AN EXPERIMENTAL TONE SETS JAMES SEWELL BALLET’S winter concert, the Ballet Works Project, apart from the rest of JSB’s season. A smaller stage (the intimate Southern, not the wide O’Shaughnessy), lower-budget costumes, and a variety of choreographers — Hijack (Kristin Van Loon and Arwen Wilder), Shannon Christie, and Nic Lincoln, in addition to James Sewell — all give the impression you’ve been invited to a workshop in which what to move, how, and why are all up for debate.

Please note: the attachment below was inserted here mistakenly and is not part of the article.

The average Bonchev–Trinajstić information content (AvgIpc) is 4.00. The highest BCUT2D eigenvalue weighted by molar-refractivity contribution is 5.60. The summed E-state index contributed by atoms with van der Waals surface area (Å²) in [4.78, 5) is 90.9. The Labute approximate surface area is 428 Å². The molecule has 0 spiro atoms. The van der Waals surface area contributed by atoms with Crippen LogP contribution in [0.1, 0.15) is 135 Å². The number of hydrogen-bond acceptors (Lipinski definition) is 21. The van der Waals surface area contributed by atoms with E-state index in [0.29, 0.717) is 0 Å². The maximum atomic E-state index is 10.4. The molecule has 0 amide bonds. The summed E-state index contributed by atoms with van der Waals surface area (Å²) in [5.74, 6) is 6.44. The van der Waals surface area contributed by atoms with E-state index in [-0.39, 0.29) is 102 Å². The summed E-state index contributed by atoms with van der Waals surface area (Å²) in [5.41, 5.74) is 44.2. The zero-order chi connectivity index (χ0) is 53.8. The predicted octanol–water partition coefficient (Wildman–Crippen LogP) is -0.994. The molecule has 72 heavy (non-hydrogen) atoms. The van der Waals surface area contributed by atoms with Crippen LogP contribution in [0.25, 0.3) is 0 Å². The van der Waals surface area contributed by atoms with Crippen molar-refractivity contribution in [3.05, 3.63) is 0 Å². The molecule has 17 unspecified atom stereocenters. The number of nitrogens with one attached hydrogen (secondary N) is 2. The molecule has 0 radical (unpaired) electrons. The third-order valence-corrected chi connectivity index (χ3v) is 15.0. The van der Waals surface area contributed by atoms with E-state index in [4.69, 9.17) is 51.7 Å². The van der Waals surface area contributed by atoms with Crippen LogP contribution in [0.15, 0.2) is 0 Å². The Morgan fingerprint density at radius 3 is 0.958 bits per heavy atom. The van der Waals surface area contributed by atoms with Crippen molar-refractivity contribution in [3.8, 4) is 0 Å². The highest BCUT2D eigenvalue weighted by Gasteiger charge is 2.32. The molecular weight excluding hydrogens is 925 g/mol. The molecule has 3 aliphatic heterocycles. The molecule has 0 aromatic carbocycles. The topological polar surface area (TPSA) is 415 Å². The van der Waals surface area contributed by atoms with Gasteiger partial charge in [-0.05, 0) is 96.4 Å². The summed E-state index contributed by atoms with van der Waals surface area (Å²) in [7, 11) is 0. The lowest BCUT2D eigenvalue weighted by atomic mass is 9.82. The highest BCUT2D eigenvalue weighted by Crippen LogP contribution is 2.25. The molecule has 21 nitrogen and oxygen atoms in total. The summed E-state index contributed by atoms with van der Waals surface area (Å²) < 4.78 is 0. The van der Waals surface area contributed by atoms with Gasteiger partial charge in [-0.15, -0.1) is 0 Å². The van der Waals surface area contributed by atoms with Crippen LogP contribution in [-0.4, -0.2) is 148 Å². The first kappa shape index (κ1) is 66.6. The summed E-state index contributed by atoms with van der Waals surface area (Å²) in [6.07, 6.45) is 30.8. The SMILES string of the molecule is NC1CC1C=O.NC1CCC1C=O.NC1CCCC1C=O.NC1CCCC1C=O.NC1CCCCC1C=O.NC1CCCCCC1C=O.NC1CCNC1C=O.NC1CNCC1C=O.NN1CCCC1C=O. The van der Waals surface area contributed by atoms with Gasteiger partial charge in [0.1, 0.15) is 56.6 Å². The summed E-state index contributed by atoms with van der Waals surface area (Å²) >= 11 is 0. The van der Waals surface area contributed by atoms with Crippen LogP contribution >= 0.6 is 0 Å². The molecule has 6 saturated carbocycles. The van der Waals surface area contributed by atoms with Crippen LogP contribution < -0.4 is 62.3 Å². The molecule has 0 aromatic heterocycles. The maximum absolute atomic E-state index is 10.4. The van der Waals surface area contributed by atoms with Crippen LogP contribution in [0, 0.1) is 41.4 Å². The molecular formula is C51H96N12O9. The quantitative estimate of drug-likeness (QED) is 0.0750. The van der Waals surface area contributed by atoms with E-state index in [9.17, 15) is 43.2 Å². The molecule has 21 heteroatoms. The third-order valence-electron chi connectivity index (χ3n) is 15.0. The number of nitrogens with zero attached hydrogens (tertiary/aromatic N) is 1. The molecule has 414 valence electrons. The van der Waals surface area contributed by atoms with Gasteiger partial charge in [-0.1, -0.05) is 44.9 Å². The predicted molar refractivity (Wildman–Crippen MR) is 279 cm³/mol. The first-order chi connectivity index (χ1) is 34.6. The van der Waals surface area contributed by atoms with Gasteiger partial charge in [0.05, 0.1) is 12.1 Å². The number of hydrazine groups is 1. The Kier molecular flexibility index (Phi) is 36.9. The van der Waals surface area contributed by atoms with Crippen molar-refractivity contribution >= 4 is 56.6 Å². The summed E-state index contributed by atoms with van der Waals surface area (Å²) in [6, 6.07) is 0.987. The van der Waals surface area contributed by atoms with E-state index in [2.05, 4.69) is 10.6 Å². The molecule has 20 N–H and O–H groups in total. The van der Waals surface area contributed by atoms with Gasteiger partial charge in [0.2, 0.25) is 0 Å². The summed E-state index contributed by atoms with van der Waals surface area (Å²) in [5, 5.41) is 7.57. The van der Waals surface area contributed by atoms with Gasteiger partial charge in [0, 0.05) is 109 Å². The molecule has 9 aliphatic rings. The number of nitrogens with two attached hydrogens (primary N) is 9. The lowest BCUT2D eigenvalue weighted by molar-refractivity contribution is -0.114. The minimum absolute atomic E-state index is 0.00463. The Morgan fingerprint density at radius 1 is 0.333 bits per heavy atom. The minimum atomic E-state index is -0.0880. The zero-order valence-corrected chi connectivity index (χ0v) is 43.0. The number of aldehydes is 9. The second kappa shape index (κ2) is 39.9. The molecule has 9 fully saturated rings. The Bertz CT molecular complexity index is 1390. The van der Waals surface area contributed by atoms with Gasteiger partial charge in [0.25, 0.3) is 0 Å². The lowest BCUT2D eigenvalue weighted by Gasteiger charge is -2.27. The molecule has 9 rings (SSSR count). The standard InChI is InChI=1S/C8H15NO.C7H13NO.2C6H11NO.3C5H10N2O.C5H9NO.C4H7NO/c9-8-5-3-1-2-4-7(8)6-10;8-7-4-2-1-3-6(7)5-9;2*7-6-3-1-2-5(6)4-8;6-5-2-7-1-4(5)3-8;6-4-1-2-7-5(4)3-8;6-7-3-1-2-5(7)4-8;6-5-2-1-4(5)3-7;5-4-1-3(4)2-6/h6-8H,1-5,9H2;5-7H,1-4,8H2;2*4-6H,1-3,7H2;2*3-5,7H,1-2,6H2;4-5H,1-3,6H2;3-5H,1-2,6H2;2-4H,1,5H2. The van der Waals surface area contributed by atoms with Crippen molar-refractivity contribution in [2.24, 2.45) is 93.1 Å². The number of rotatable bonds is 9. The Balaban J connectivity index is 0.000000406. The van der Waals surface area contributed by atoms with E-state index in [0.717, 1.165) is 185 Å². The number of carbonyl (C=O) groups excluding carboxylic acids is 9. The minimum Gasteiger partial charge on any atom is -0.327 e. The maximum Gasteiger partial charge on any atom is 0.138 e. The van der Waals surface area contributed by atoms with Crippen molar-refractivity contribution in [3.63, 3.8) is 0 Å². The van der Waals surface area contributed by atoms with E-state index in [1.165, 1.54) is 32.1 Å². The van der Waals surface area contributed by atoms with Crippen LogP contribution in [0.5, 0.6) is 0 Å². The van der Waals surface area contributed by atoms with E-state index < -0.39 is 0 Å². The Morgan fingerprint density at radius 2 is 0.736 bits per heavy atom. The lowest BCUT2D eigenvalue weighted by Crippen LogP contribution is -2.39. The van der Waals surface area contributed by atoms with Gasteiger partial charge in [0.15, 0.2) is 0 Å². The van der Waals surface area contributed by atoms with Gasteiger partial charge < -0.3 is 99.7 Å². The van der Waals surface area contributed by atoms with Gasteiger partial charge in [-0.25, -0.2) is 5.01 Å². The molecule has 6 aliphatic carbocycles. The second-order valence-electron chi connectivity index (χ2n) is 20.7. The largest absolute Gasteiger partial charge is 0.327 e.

What to move? How about the Shubert Theater? For its soundtrack, Hijack’s At best steals a History Channel special on the great move, complete with a hype-happy announcer who makes the theater’s move sound like Godzilla descending on Hennepin Avenue. I couldn’t help but overhear Wilder reporting that a friend took the soundtrack to signify that dance is as absurd as a theater rolling down the street. Clever — I wish I’d thought of that. But I didn’t see absurdity in the choice, rather exploration. Penelope Freeh and Sally Rousse, veterans of po-mo ballet, zip through their moves with keen precision and a deadpan intensity that’s sometimes scary, as Freeh switches tracks with razor sharpness, sometimes silly, as Rousse jerkily jacks one elbow up and peers straight-faced through the opening. When those two are on stage, your eye can’t help but follow their expertise. But what I remember more is Hijack’s attention to the dancers they’re less familiar with. Hmm, Cory Goei doesn’t look half bad in a dress, Van Loon and Wilder seem to say to themselves — can he make small movements look like big ones, can he make a quiet exit in a corner seem like a moral event? (Yes, he can.) Or, Eve Schulte luxuriates in lyrical passages; can she apply the same tenderness to un-balletic steps? (Yes, she can.) Experiment dominates. Van Loon and Wilder give the dancers the security of a familiar phrase (tombé pas de bourrée glissade grand jeté, a gliding series of steps culminating in a split leap — trust me, if you’ve seen ballet, you’ve seen it); then they turn it this way and that, as if asking the dancers to reconsider what this step might be. Can it be a question? a reflex? a way to sound out the acoustics? a sneeze? The achievements here, when they come — not everything looks quite right — belong to the dancers, more so than to the choreography.